Right now, it’s Steph Curry. He’s gifted beyond belief. At times, his movements resemble a seasoned dancer’s as much as they do a basketball player’s. And he’s cool, but in that way that he doesn’t have to say much for you to internalize his quiet self-assurance. Steph’s game is cool. The way his uniform fits is cool. The way he dribbles, shoots, passes, runs, and reacts to his own success is cool. That’s why it feels like we’re living through something special, because athletes like this are rare.
Before Steph, there was Roger Federer. At his peak, the power of his opponents was no match for his skill, his grace, his technique. But even still, the tennis phenom was powerful — and it was unclear where in his frame it all came from. He was intimidating in a way few tennis players have ever been, seemingly winning the match as he entered center court, often dressed monochromatically, with the perfect headband, the perfect sock length, the perfect Federer signature shoes, and the perfect ability to not sweat throughout an entire match. He was better than you — each opponent knew that — and despite all of his outward humility, he certainly knew it, too.
Perfection is hyperbolic, but there are moments when it feels like a fair assessment. With Federer and Curry, there is nothing jerky about their games, nothing accidental, no success via luck — it’s fluid, it’s clean, and it works with a precision that seems more mechanical than human. But that cool — the one thing that outshines the mechanics — is what makes their actions constantly feel heroic.
The first athlete to ever have this effect on me was Ken Griffey Jr. When I was a boy, he was the one thing that seemed flawless. He was a mythical creature, an unattainable being that, if you were young enough — with enough years to practice practice practice — you still hoped that being like him was your destiny. And it wasn’t just one or two things: There was the swing, the home-run-robbing grabs, the wall runs, his gait as he rounded the bases — but also his decisions to occasionally wear his jersey unbuttoned in casual settings, his backward hat at home-run derbies, or even the way the name “Griffey” looked on the back of a Mariners jersey, just slightly wider than the “24” that sat below it.
He was such a part of my childhood, which is not a fact unique to me. That’s a defining feature of an entire generation.
On a plane back to New York City on Wednesday, I saw people tweeting about Griffey. I didn’t know why for a few minutes, but I loved it — because he was my singular childhood hero, more than Jordan, more than Sampras, more than 3,000. Just as we took off, I saw the news. Griffey: Hall of Famer. And not just a Hall of Famer, or even a first-ballot Hall of Famer, but one with 99.3 percent of the vote — the highest percentage ever.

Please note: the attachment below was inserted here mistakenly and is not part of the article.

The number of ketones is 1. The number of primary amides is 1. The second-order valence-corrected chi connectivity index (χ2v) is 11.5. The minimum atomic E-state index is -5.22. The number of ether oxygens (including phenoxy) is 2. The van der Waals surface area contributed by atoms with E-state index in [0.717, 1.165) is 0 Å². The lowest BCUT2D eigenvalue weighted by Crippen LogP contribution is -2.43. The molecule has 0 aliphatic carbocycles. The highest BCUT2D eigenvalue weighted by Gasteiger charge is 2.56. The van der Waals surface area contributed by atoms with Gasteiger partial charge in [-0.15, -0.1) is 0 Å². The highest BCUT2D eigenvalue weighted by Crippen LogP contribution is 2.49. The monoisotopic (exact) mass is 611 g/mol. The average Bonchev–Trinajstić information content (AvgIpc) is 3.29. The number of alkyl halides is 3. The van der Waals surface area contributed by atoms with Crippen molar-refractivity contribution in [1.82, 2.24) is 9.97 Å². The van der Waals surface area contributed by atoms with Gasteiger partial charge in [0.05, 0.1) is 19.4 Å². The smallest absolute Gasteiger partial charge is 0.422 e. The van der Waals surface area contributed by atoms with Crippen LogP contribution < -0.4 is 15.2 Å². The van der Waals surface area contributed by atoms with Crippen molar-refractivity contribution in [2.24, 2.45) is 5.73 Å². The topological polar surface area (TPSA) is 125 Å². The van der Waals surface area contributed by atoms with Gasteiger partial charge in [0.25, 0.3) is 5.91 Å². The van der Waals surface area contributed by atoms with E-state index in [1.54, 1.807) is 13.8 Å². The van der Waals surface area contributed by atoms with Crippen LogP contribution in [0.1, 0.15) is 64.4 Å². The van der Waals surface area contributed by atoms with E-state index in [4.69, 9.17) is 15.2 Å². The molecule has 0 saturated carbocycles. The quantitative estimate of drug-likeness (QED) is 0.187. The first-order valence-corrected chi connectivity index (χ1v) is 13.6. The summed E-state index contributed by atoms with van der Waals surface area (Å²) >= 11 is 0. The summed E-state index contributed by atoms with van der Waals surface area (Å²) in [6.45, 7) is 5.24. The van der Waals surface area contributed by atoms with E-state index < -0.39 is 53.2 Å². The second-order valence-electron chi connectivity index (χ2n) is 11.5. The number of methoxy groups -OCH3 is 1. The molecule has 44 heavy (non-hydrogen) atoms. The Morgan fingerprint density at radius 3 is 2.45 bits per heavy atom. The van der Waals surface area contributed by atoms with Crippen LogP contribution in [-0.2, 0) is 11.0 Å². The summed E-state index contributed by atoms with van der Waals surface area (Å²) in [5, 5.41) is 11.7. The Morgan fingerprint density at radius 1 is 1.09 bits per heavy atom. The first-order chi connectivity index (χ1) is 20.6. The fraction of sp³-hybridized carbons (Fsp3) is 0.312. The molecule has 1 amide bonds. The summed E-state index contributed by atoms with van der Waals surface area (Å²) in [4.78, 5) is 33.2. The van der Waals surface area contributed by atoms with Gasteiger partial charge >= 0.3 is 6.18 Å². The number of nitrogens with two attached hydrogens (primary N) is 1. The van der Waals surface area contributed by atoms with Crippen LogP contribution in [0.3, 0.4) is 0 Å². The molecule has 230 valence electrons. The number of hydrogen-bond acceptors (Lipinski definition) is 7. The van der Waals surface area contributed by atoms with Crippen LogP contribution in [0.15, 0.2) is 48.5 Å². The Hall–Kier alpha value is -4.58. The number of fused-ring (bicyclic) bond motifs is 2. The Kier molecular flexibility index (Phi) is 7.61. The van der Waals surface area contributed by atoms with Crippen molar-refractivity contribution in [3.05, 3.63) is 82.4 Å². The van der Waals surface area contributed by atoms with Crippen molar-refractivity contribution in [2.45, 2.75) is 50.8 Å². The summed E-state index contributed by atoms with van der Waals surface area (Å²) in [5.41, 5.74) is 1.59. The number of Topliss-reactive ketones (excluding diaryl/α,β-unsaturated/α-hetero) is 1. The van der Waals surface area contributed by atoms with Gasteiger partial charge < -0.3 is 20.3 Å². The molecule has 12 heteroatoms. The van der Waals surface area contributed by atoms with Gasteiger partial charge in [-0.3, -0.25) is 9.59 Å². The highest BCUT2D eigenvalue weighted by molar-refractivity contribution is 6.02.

My guy was the guy. I couldn’t stop smiling. Suddenly I felt compelled to look up more — supercuts of swing videos, pictures of those classic Mariners teams, excited tweets from others who idolized him — but “no service” took over, and I was just stuck in 35E with my thoughts. So I closed my eyes and felt what it was like for memories to flood my head.
When my eyes were closed in that seat on the plane, I felt out of control. A mixture of thoughts from my childhood — some things I hadn’t contemplated in years, others I’m not sure if I’ve thought of since they actually happened, and a few that frustratingly may be wrong or completely imagined began to cloud my thinking as the plane ascended higher. The one common denominator: They all were related to Junior Griffey.
I used to collect trading cards growing up. Basketball was always the cooler sport, but somehow baseball still had the advantage in my childhood card universe. My mom would take me to this card store that, I think, was in Greenbriar Flea Market, a stretch of stores in southwest Atlanta, because I remember it being near or next to Eddie’s Gold Teeth, the iconic Atlanta shiny-mouth shop. Excited, I’d buy packs with whatever she’d give me — 5, 10, 20 dollars. Every pack of baseball cards I’d open, I’d hope there was a Griffey. I had plenty of Griffeys already — and nice ones at that — but I wanted more. To me, they were the only cards that weren’t tradable, but I’d still have a stockpile in the front of my card binder, so when I was at basketball or tennis camp and another 9-year-old wanted to see what I was working with, he or she would have to take me seriously, because first they’d have to flip through pages of the Kid.
I’d forgotten I used to trade cards at camp. It was what we did during lunch. It was my first experience at being a hustler, a shit-talker, someone with perhaps more assets in ’98 than I do now.